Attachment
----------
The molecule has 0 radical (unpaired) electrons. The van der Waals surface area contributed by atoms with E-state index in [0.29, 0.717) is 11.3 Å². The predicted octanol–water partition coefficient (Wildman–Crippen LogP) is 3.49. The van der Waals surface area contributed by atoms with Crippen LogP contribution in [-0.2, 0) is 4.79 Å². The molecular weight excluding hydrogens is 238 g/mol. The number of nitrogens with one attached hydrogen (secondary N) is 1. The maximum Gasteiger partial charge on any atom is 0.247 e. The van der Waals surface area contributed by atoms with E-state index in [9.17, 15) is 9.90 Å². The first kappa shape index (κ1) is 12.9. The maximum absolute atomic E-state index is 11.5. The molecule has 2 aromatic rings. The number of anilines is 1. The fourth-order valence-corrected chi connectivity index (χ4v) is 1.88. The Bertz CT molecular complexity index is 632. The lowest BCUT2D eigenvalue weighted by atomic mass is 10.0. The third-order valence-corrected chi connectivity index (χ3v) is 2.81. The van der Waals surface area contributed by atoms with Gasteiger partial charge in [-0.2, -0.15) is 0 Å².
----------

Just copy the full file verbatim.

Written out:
The molecule has 0 radical (unpaired) electrons. The van der Waals surface area contributed by atoms with E-state index in [0.29, 0.717) is 11.3 Å². The predicted octanol–water partition coefficient (Wildman–Crippen LogP) is 3.49. The van der Waals surface area contributed by atoms with Crippen LogP contribution in [-0.2, 0) is 4.79 Å². The molecular weight excluding hydrogens is 238 g/mol. The number of nitrogens with one attached hydrogen (secondary N) is 1. The maximum Gasteiger partial charge on any atom is 0.247 e. The van der Waals surface area contributed by atoms with E-state index in [9.17, 15) is 9.90 Å². The first kappa shape index (κ1) is 12.9. The maximum absolute atomic E-state index is 11.5. The molecule has 2 aromatic rings. The number of anilines is 1. The fourth-order valence-corrected chi connectivity index (χ4v) is 1.88. The Bertz CT molecular complexity index is 632. The lowest BCUT2D eigenvalue weighted by atomic mass is 10.0. The third-order valence-corrected chi connectivity index (χ3v) is 2.81. The van der Waals surface area contributed by atoms with Gasteiger partial charge in [-0.2, -0.15) is 0 Å².